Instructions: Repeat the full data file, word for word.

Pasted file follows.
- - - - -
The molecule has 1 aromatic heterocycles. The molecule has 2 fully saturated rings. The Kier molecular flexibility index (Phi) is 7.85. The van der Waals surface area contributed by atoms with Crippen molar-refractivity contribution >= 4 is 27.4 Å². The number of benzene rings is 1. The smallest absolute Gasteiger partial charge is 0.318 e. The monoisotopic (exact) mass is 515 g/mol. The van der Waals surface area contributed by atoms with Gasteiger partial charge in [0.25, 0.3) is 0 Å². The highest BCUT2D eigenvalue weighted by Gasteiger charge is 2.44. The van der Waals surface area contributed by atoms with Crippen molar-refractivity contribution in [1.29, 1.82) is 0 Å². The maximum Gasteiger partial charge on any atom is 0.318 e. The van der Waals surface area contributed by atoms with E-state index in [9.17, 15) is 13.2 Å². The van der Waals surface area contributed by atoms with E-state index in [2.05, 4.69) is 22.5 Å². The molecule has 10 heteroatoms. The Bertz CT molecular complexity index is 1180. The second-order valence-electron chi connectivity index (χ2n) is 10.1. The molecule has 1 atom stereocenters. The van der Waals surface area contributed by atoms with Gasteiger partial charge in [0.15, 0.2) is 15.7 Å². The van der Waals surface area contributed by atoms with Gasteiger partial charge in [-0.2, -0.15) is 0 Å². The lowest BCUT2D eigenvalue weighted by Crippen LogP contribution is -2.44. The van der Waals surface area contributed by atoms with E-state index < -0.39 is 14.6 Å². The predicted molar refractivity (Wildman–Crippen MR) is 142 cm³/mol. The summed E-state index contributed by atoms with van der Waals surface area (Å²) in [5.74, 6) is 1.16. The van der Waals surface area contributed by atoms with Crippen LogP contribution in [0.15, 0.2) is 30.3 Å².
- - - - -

The molecule has 1 aromatic heterocycles. The molecule has 2 fully saturated rings. The Kier molecular flexibility index (Phi) is 7.85. The van der Waals surface area contributed by atoms with Crippen molar-refractivity contribution >= 4 is 27.4 Å². The number of benzene rings is 1. The smallest absolute Gasteiger partial charge is 0.318 e. The monoisotopic (exact) mass is 515 g/mol. The van der Waals surface area contributed by atoms with Gasteiger partial charge in [0.25, 0.3) is 0 Å². The highest BCUT2D eigenvalue weighted by Gasteiger charge is 2.44. The van der Waals surface area contributed by atoms with Crippen molar-refractivity contribution in [1.29, 1.82) is 0 Å². The maximum Gasteiger partial charge on any atom is 0.318 e. The van der Waals surface area contributed by atoms with E-state index in [9.17, 15) is 13.2 Å². The van der Waals surface area contributed by atoms with E-state index in [2.05, 4.69) is 22.5 Å². The molecule has 10 heteroatoms. The Bertz CT molecular complexity index is 1180. The second-order valence-electron chi connectivity index (χ2n) is 10.1. The molecule has 1 atom stereocenters. The van der Waals surface area contributed by atoms with Gasteiger partial charge in [0.15, 0.2) is 15.7 Å². The van der Waals surface area contributed by atoms with Gasteiger partial charge in [-0.2, -0.15) is 0 Å². The lowest BCUT2D eigenvalue weighted by Crippen LogP contribution is -2.44. The van der Waals surface area contributed by atoms with E-state index < -0.39 is 14.6 Å². The predicted molar refractivity (Wildman–Crippen MR) is 142 cm³/mol. The summed E-state index contributed by atoms with van der Waals surface area (Å²) in [5.74, 6) is 1.16. The van der Waals surface area contributed by atoms with Crippen LogP contribution in [0.15, 0.2) is 30.3 Å².